Jobless rates for August improve in the NorthlandWhen it comes to jobless rates, Duluth had its best August since before the recession.
By: Candace Renalls, Duluth News Tribune
When it comes to jobless rates, Duluth had its best August since before the recession.
Unemployment dropped nearly a half percentage point to 5.5 percent, the lowest showing for summer’s dog days’ month since 2007.
Duluth wasn’t alone.
The entire Northeast Minnesota area saw declines, including a 1 percentage point drop — from 8.9 percent to 7.9 percent — in Hibbing, according to Minnesota Department of Employment and Economic Development data released Tuesday.
Unemployment for Northeastern Minnesota slid from 6.5 percent in July to 6 percent in August. The greater Twin Ports area that includes
St. Louis, Carlton and Douglas counties had the same decline.
“They were pretty big drops,” said Jan Saxhaug, DEED’s regional labor market analyst in Duluth. “It went down everywhere in the region. If you look at every county and city where data is kept, it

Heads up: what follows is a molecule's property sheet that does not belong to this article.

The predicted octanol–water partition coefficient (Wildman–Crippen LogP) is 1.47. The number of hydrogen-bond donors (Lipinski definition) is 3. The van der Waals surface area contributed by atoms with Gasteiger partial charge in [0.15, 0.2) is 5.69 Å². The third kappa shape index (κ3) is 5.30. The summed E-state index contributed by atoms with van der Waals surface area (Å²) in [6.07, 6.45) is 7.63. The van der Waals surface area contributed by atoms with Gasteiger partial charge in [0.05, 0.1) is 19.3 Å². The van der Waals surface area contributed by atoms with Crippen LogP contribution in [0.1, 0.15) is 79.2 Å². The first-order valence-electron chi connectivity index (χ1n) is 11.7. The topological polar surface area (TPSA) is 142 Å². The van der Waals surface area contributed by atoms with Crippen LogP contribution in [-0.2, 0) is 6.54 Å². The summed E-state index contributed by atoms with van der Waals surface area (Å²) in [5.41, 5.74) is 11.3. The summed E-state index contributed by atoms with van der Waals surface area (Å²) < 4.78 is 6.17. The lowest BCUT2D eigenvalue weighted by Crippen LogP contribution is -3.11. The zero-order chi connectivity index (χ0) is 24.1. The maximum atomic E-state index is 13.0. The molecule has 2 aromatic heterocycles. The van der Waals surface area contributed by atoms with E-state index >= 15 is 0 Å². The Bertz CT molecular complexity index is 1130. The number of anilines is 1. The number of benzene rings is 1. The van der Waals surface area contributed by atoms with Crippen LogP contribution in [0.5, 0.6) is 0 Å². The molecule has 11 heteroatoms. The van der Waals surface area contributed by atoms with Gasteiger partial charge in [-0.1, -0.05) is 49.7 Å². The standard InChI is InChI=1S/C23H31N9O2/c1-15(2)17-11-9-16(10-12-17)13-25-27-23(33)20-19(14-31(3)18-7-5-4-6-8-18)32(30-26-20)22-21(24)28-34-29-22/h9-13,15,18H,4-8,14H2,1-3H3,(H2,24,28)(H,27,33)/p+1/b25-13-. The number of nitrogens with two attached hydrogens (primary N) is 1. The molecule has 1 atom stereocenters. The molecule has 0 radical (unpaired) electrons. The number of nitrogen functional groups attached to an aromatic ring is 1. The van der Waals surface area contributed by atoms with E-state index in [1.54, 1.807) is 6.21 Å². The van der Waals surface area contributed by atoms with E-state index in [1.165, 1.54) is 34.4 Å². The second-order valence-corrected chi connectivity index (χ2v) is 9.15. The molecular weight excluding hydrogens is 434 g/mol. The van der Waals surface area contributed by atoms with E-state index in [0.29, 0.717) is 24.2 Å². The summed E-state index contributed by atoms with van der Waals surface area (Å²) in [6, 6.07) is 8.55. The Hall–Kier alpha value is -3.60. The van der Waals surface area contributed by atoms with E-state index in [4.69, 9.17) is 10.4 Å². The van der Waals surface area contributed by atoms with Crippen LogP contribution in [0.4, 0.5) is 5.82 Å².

“Rates dropped significantly statewide,” he continued. “If we hadn’t followed suit here, that would have been pretty disappointing.”
As with the rest of the state, a combination of factors are contributing to the decreases that go beyond the typical late summer dip and a recovering economy. Fewer people are on unemployment at the same time that the labor force — the number of people working and actively looking for work — is shrinking, creating job vacancies.
“People are either giving up their job search or retiring,” Saxhaug said. “That will probably be a trend for the foreseeable future as the baby boomer generation is reaching retirement age.”
So if there are job vacancies, why isn’t unemployment even lower?
The answer, Saxhaug says, is found in the skills gap. Jobs fall into two categories, skilled and unskilled. And employers aren’t getting enough skilled applicants to fill certain positions, so jobs remain unfilled. They include jobs in engineering, where 7 percent of the jobs remain unfilled, he said.
While DEED recently announced the state has recovered the jobs lost during the recession, the Northland is still down a few thousand, state data show.
“We’re not quite there yet,” Saxhaug said. “A lot of the job recovery has been in the Twin Cities where the economy is diverse. It’s less diverse here. Up here, manufacturing, mining and construction were hit hard. It’s going to take us longer to recover those jobs, but we’re getting there, slowly but surely.”